Training:

http://www.iwm.org.uk/history/from-civilian-to-first-world-war-soldier-in-8-steps

 

What was a battalion of infantry?

http://www.longlongtrail.co.uk/army/definitions-of-units/what-was-a-battalion-of-infantry/

 

20th Battalion, London Regiment (Blackheath and Woolwich) saw considerable service on the Western Front during World War I.


1915

Reggie, who volunteered in April/May 1915, may have reached the Western Front by the September 

Battle of Loos 25 September–1 October

 

 

Battle of the Hohenzollern Redoubt 13–19 October. This was a continuation of Loos. 47th Division returned to the same area to relieve other troops, with Battalion HQ and A Company of the 1/20th back in the Chalk Pit, which was heavily bombarded.

1916

Vimy Ridge – the units of 47th Division were involved in frequent crater-fighting in this sector from April to July 1916, including the major German attack on 21 May.

Battle of the Somme In August the division marched south to take part in this offensive. Its first operation was the capture of High Wood on the opening day of the Battle of Flers-Courcelette (15 September). 141 Brigade was given the task of seizing the wood itself, the 1/20th being in the second wave, joining a confused and desperate fight. Casualties were very heavy but, after a renewed bombardment, German troops began to surrender. By the afternoon, 141 Bde held the wood, but was so disorganised by casualties that it had been formed into a composite battalion. Work on establishing a new line beyond the wood was started by a mixed party under Capt H.S. Read of the 1/20th Bn.

Battle of the Transloy Ridges 1–9 October

Capture of Eaucourt l'Abbaye 1–3 October

Attacks on the Butte de Warlencourt 7–8 October

 

1917

47th Division moved into the Hill 60 sector of the Ypres Salient in October 1916 and took part in regular raids and crater fighting for a number of months. It then participated in the following operations:

Battle of Messines – in the weeks leading up to the battle, 141 Bde held the divisional front and carried out preparations for the attacks, including digging new trenches and establishing ration and ammunition dumps. For the attack on 7 June it was in support, moving up to relieve 142 Bde two days later.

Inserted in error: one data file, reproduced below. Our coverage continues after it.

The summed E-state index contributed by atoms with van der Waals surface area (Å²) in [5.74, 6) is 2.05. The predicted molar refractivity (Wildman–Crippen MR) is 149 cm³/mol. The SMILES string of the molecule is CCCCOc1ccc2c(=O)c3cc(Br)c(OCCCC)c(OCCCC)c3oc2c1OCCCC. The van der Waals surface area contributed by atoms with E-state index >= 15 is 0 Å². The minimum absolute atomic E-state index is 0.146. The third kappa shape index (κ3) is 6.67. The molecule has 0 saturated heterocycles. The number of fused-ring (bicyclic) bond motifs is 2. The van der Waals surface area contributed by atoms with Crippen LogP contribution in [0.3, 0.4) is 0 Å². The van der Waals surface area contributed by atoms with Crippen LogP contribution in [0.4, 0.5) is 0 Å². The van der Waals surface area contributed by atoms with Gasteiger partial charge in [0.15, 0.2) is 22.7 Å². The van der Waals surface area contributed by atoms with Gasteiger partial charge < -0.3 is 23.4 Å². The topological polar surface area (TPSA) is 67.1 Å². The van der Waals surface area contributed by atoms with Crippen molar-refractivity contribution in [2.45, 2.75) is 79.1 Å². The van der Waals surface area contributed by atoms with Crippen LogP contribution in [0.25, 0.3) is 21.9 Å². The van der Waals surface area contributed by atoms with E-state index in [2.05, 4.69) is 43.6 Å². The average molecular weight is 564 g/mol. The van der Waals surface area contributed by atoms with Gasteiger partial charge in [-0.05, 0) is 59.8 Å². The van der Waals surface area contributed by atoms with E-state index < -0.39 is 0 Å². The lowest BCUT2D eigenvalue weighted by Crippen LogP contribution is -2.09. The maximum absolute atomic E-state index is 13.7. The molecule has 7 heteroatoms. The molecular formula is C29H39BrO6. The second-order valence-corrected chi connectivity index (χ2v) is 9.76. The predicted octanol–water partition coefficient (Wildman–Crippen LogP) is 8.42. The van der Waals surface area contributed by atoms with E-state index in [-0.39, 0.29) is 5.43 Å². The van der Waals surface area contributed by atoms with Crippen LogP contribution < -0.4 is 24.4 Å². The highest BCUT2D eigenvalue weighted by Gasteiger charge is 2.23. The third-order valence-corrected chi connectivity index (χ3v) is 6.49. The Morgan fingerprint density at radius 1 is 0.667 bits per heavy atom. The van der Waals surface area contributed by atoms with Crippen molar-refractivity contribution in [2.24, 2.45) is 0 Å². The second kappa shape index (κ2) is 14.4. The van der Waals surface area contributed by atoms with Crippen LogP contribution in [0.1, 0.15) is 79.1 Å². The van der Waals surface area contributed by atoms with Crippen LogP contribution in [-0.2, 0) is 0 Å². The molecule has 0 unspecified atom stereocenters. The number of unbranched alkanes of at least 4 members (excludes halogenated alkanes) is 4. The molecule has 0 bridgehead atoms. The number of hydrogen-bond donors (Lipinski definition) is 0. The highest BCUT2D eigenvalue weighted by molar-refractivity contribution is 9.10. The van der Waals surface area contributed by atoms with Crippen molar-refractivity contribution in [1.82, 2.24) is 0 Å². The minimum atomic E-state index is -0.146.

On 27th June 1917, Reggie was transferred to 4th (City of London) Battalion, London Regiment (Royal Fusiliers)

badge, headdress, British, 4th (City of London) Battalion (Royal Fusiliers)

Aboce: Badge, headdress, British, 4th (City of London) Battalion (Royal Fusiliers) © IWM (INS 7239)

 

According the the War Diary, the battalion was holding the front line at Wancourt (near Arras)

 

 31 July - Third Battle of Ypres https://en.wikipedia.org/wiki/Battle_of_Passchendaele

Battle of Langemarck (16–18 August 1917)

(Meanwhile, the 20th London Regiment was not directly involved in the 3rd Battle of Ypres offensive, being in reserve during the Battle of Pilckem Ridge (31 July–2 August) and spending two periods holding the line (18 August–2 September and 8–17 September), described as 'among the most unpleasant in its experience'.)

 

 ....

Battalion War Diaries: Download from here: War Diaries


  

Map of the front near Ypres, June to October 1917: 

YpresFront detail

Above: Detail showing place of Reggie's final battle marked with red circle

Below: Wider view showing advancing front line between June and October 1917, capturing the higher ground, shaded brown.

Third Ypres - Map Showing Progress in the Ypres Area..jpg

By n.d. - The National Archives, Kew (FO 925/24005) http://blog.awm.gov.au/awm/wp-content/uploads/maps/Ypres_Offensive.pdf, Public Domain, Link

 

 

 

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